What is the specific relevance of life course theory for your work?

The life course theory framework inspires my dissertation where the transitions of persons with disabilities, e.g. from childhood to adulthood, are closely considered regarding their commuting experiences. This will be key in identifying their accessibility and use of public transport services across the various life phases as they pursue their various activity journeys. It will further allow to delve into the lives of persons with disabilities from particular cohorts and with specific trajectories to be able to paint a holistic picture of their encounters through their mobility journeys via public transport.

What are you working on at the moment?

I have successfully completed my comprehensive exam. I am currently developing my literature review alongside securing an experiential learning opportunity with a Non-Governmental Organization focused on persons with disabilities and development in Ghana.

Thank you very much Dominic. We are very excited to get more insights into your work in the coming months.

Dominic Hotor [© Dominic Hotor]

17 May 2021 ‘meet the research group’

Insights into the research activities of the LICOT-WASO team

We continue the ‘meet the research group’ series with Esmerlinda Korkor Ofoe. Korkor, is a PhD candidate at the Department of Adult Education and Human Resource Studies at the University of Ghana and part of the LICOT-WASO team. Her research interest is in learning across the life course, inclusive, assistive and tech education.

Korkor, your dissertation is titled “Analysis of Emerging Learning Technologies on Students with Disability in Pandemic”. What exactly are you dealing with in your research?

People with disabilities are often severely affected by emergency situations, unfortunately this is the situation with the ongoing COVID-19 pandemic. My research seeks to uncover inclusion and accessibility issues with online learning that pertains to the cohort of students with disabilities. I want to understand the lived experiences of students with hearing and visual impairments in this context. Also, I will delve into how the failure to mainstream online learning could constrain the academic performance of students with disabilities which could potentially lead to dropout. The utility of pragmatist paradigm to this study is not only aimed at solidifying the findings to make it generalizable, but to guide in constructing the variables to study. In addition, I plan to outline recommendations to higher education actors towards achieving inclusive online education.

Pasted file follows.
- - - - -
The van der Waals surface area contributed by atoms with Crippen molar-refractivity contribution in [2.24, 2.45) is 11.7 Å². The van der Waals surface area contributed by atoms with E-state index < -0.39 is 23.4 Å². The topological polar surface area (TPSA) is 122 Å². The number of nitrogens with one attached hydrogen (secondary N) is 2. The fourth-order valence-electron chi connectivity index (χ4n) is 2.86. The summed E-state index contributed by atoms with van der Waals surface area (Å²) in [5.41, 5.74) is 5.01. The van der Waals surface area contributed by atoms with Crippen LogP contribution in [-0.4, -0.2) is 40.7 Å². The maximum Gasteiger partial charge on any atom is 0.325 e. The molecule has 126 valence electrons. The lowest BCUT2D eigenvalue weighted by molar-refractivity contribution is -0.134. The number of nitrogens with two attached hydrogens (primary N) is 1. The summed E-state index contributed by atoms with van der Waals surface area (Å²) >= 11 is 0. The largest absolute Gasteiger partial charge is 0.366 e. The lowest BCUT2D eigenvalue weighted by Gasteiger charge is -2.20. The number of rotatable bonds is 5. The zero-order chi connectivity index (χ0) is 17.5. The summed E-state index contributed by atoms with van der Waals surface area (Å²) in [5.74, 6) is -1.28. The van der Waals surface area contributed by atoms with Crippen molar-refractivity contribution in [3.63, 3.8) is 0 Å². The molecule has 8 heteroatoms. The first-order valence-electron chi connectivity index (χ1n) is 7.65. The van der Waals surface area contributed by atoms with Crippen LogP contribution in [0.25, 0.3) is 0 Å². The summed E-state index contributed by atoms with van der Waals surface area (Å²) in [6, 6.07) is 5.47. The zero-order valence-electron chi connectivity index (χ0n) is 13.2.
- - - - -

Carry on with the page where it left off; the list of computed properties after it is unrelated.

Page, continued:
What is the relevance of life course theory for your work and/or vice versa?

COVID-19 pandemic has deepened existing inequalities, therefore contextualizing life course theory to students with disabilities’ learning in the COVID-19 pandemic will not only bring to bare the exclusion that adult learners are experiencing. But also make significant contribution to understanding how this socio historical life event and the transition to online learning could enact the educational and career trajectories of these learners.

What are you working on at the moment?

In addition to preparing to defend my proposal which is scheduled for early June, I am currently working on my literature review.

Thank you very much Korkor. We are very excited to get more insights into your work in the coming months.

Esmerlinda Korkor Ofoe [© Esmerlinda Korkor Ofoe]

10 May 2021 ‘meet the research group’

Insights into the research activities of the LICOT-WASO team

We continue the ‘meet the research group’ series with James Kwabena Bomfeh Jnr. Kwabena is a research student at the University of Cape Coast, Ghana. His work focus is on disability and leadership. The research interest is foregrounded in cultural background to concepts and lived experiences of leaders with disabilities. Earlier studies in the fields of Education, Computer Science, Law and Political Science with partisan political engagement of some two decades along paid work in private and public sectors reflect diversity in him.

Your dissertation project is titled ‘Persons with Disability and Leadership: Exploring Notions, Norms, Customs and Practices of Selected Cases in Ghana’. What exactly are you dealing with in your research?